As contactless payment options have grown dramatically in availability and popularity in recent years, we have seen a reduction in the use of cash as a result. While there has been a steady decline in cash withdrawals, and the use of cash transactions in general was to be expected as new technology becomes more widespread, the unprecedented events of 2020 have resulted in a marked acceleration in this decline. The UK in particular provides a stark example of this trend, with the use of cash declining faster than the European average.
Where did the decline begin?
According to the banking trade body, UK Finance, debit card payments overtook cash payments for the first time in the UK in 2017. This moment was indicative of a wider trend, with cash payments falling steadily since 2012 and debit card payments rising at a similar rate. Contactless payments, too, have seen a steady increase in their usage since their introduction in 2007. They broke the £1bn in annual transactions landmark in 2013, seeing a further boost in 2014 when Transport for London introduced Oyster card readers that accept contactless bank cards. By 2018, over 60% of people over the age of 65 were reported to use contactless payments, which is a considerable number of the, historically, least tech-savvy portion of society. In the last three years alone, cash usage has effectively halved. In September 2017, there were 170 million withdrawals from cash machines; in September 2020, there were just 88 million.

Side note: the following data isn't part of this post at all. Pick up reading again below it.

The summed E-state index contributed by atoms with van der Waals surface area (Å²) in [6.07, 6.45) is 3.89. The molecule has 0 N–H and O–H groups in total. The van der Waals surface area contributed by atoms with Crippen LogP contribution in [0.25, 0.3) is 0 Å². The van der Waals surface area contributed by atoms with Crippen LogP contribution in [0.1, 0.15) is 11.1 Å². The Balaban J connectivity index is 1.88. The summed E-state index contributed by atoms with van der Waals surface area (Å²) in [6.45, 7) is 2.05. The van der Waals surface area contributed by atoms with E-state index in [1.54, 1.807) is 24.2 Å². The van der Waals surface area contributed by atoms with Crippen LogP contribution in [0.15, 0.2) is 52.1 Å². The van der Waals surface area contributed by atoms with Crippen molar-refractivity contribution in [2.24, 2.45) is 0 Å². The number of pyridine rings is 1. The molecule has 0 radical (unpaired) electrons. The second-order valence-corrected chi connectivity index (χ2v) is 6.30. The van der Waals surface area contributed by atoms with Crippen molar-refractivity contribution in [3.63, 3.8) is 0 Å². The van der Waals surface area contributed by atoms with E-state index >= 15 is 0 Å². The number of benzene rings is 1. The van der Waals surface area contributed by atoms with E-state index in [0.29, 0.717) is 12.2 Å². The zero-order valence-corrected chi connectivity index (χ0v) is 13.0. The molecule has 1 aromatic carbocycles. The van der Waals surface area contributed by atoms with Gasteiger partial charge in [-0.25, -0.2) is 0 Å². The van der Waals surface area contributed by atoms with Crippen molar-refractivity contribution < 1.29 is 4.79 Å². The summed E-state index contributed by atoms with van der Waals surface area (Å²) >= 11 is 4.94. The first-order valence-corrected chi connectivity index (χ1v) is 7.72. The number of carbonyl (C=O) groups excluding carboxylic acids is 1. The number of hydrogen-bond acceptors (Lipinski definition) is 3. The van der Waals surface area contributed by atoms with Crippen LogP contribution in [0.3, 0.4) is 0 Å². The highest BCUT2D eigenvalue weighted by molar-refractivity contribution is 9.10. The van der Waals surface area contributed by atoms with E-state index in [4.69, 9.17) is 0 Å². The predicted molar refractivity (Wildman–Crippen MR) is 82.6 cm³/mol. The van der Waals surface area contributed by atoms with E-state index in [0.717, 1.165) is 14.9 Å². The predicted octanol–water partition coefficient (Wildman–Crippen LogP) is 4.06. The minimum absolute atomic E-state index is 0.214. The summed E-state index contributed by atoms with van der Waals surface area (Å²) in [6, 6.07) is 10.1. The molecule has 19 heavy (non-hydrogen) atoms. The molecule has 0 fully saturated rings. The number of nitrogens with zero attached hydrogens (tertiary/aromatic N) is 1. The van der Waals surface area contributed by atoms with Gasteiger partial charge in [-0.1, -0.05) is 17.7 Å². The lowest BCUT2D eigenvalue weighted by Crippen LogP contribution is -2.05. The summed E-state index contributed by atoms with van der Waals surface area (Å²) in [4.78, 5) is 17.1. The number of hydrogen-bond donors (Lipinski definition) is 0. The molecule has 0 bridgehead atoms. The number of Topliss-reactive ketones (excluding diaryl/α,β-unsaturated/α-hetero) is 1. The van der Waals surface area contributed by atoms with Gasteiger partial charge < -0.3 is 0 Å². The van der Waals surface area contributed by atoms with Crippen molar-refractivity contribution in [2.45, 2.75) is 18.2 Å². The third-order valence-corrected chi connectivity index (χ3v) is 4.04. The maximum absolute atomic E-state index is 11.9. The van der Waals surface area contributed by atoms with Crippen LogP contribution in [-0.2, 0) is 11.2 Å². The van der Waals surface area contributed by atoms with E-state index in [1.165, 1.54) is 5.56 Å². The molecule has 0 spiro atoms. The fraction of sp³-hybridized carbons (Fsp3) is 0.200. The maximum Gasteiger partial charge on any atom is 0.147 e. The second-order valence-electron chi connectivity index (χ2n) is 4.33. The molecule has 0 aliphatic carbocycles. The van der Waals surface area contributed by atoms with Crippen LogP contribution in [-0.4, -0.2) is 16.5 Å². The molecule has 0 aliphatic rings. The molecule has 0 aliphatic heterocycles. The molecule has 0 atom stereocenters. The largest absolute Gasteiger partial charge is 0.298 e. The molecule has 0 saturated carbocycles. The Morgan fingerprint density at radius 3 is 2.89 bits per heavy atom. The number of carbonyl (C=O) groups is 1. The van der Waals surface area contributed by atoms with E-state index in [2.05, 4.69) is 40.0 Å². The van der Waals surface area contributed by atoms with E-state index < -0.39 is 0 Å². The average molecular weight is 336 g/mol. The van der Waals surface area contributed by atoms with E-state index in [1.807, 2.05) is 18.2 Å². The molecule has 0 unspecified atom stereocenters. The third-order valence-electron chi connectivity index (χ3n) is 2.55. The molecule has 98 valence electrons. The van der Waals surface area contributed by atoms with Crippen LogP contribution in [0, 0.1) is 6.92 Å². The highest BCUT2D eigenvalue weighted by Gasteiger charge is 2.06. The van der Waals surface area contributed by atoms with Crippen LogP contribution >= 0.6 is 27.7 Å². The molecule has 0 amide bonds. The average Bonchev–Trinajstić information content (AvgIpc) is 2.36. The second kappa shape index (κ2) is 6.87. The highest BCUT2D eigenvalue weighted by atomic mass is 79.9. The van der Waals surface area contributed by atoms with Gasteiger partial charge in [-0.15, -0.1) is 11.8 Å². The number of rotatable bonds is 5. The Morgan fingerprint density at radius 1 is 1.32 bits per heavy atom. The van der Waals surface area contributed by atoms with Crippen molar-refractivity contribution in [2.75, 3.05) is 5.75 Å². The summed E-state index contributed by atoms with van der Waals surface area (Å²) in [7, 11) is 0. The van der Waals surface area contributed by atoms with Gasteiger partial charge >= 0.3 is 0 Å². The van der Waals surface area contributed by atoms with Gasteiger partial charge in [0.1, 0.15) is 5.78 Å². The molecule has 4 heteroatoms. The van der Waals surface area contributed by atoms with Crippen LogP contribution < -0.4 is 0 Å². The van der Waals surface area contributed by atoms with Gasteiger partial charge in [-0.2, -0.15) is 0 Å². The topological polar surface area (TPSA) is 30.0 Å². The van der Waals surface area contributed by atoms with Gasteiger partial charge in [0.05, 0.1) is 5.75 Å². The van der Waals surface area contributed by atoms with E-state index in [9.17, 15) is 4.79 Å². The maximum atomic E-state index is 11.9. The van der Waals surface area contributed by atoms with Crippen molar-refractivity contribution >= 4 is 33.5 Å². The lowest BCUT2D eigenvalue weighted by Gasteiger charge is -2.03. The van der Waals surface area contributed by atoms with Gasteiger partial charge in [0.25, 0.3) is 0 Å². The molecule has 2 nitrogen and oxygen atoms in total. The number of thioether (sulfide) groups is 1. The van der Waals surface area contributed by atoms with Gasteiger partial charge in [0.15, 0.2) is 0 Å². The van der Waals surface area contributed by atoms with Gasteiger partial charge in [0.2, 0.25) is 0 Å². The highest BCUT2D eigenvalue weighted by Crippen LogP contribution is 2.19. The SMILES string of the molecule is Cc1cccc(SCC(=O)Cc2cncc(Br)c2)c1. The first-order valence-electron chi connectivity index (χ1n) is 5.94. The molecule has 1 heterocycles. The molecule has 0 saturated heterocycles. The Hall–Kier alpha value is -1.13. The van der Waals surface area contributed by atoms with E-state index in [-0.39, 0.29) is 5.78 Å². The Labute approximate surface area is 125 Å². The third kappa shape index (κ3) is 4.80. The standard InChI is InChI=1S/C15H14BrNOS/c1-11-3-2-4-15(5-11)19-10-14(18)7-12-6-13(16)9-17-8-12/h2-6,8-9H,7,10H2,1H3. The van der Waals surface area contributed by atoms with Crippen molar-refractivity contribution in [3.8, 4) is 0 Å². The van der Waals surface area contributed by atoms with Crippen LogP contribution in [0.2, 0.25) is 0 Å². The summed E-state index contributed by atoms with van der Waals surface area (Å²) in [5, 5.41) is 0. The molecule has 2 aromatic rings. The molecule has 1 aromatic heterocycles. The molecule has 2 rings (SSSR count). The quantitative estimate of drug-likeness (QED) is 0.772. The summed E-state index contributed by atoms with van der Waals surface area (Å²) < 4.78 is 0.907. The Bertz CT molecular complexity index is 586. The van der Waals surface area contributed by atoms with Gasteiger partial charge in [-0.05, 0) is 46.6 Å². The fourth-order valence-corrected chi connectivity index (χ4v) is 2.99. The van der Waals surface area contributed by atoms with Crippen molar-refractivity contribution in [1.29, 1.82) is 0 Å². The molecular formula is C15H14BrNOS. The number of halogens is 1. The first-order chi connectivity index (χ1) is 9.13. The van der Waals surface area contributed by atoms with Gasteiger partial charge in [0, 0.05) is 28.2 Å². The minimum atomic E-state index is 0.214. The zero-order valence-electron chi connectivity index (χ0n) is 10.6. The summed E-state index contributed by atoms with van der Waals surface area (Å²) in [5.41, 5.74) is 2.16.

That is all to say, the decline in cash withdrawals and transactions, and particularly relative to the use of other forms of payment, comes as no surprise. The speed at which that decline has accelerated, however, is something of note.
The data from Link, who operate the largest network of free-to-use ATMs in the UK, suggests that weekly ATM withdrawals since the first lockdown was lifted are a third lower than they were before the lockdown began. Accenture has reported that between 17th and 25th March 2020, cash usage in the UK declined by 50%. The report has forecast that across the whole of 2020, compared to 2019, the decline will look more like 40%. With the rest of Europe forecast to see a 30% decline in cash usage, that’s a considerable number. That reduction may well be here to stay. As consumers change their behaviours, and opt to avoid handling cash to avoid physical interaction with others throughout the pandemic, they may not return to older habits as time goes on. Time will tell what lasting impact the pandemic has on the UK’s preferred methods of transaction, but as it stands, the future looks largely cashless.
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